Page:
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Wilson v. American Trans Air Inc.

decided: April 20, 1989.

DOROTHY A. WILSON AND LOUIE P. WILSON, PLAINTIFFS-APPELLANTS,
v.
AMERICAN TRANS AIR, INC., DEFENDANT-APPELLEE



Appeal from the United States District Court for the Southern District of Indiana, Indianapolis Division, No. IP86-197C, Larry J. McKinney, Judge.

Posner, Coffey, and Ripple, Circuit Judges.

Author: Ripple

RIPPLE, Circuit Judge

Dorothy and Louie Wilson instituted this diversity action against American Trans Air, Inc., Holiday Inns, Inc., and Humphreys (Cayman) Ltd. in order to recover damages for injuries Mrs. Wilson suffered as a result of a criminal assault that occurred while the Wilsons were vacationing in the Cayman Islands. They were participants in a tour planned by American Trans Air, and the assault occurred while they were guests at a Holiday Inn on Grand Cayman Island operated by Humphreys. The district court granted American Trans Air's summary judgment motion, denied the Wilsons' motion to amend their complaint, and dismissed with prejudice their complaint against American Trans Air. On April 6, 1988, final judgment in favor of American Trans Air was entered pursuant to Rule 54(b) of the Federal Rules of Civil Procedure. This appeal followed. We Arm the judgment of the district court.

I.

Background

American Trans Air (American) is a charter tour operator headquartered in Indianapolis, Indiana. It regularly plans and operates tours to the Cayman Islands. Participants in these tours are offered accommodations at the Holiday Inn Grand Cayman International Beach Resort (Holiday Inn Grand Cayman), operated by Humphreys (Cayman) Ltd. under a franchise agreement with Holiday Inns, Inc. American sometimes sponsors two or three trips to the Cayman Islands per month and has included, as an option, accommodations at the Humphreys hotel in its tours since at least 1976. One employee of American always accompanies the tours to the Caymans and stays with the tour group at the Humphreys hotel.

Mr. and Mrs. Wilson participated in an American tour to the Cayman Islands in October 1984. They chose to stay at the Humphreys hotel. On October 30, Mrs. Wilson was assaulted by an intruder entering her second floor hotel room through a balcony door while she was asleep. The intruder attempted to rob and rape Mrs. Wilson, and she suffered bodily injuries during the attack.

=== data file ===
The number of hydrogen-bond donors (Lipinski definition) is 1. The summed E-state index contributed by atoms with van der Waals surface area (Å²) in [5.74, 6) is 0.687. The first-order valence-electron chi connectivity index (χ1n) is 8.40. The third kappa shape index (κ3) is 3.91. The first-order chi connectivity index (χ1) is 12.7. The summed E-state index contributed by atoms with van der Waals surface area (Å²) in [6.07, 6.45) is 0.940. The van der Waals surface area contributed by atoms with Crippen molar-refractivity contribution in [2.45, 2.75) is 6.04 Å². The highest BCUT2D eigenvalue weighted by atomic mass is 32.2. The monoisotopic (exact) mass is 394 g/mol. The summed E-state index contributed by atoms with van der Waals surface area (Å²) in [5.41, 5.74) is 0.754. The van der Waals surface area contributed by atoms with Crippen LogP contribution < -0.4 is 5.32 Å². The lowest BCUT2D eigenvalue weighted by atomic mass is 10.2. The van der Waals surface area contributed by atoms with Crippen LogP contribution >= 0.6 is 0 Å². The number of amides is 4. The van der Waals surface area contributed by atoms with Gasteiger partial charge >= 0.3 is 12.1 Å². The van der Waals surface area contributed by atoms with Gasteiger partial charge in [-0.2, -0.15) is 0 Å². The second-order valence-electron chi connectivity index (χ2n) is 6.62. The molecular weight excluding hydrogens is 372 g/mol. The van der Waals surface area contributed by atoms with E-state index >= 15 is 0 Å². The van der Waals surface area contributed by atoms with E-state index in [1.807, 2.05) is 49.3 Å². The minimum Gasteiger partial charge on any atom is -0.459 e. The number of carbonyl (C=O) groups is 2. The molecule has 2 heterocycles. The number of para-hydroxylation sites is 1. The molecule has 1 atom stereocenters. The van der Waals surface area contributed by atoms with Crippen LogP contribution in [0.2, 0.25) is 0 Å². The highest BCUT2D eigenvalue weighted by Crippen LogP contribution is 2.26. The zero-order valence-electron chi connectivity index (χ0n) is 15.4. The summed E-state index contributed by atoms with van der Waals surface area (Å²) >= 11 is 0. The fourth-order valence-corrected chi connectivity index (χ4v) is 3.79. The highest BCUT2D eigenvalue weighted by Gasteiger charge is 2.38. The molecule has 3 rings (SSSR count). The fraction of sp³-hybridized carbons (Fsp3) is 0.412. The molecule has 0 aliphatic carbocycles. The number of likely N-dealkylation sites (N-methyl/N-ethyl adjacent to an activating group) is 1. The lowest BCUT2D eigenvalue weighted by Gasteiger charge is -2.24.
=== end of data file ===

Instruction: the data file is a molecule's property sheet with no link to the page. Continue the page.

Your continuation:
The majority of participants in these tours apparently do not choose to purchase an optional "ground package" that includes accommodations at a local hotel (in this case, Humphreys). However, promotional materials for this trip did include references to accommodations at the Holiday Inn Grand Cayman. In addition, brochures, rate cards, and other promotional material are provided to American by Humphreys at American's request. The Wilsons also assert that, since 1978, American has published advertisements for 131 tours specifically offering accommodations at the Humphreys hotel.

American did conduct basic research regarding its tours. It attempted to gain information about the political stability and climate of the destination country. It apparently did not inquire into guest safety and security at the hotel. The Wilsons allege that there was substantial criminal activity involving guests at the Humphreys hotel in the months preceding the attack on Mrs. Wilson, see Appellants' Br. at 10, but American disclaims any knowledge of such activity.

II.

Discussion

The Wilsons maintain that American is liable to them because it breached its duty as a charter tour operator to investigate proposed accommodations for safety and to warn prospective patrons of any dangerous conditions discovered during the investigation. The Wilsons submit that this duty arises out of contractual language contained in American's travel brochure, the federal regulations governing charter tour operators, and tort law. The contract allegedly gives American, as a charter tour operator, the duties of an innkeeper, while the Wilsons contend that principles of Indiana tort law require American to conduct a reasonable investigation into facilities and warn of any dangerous conditions that could affect guests. The district court properly rejected these arguments and granted summary judgment to American.

The Wilsons also attempted to amend their complaint to include a count alleging that American and Humphreys were joint venturers with respect to the hotel accommodations offered to participants in American's tours to the Cayman Islands. The district court denied the Wilsons' motion to amend, and we conclude that it did not abuse its ...


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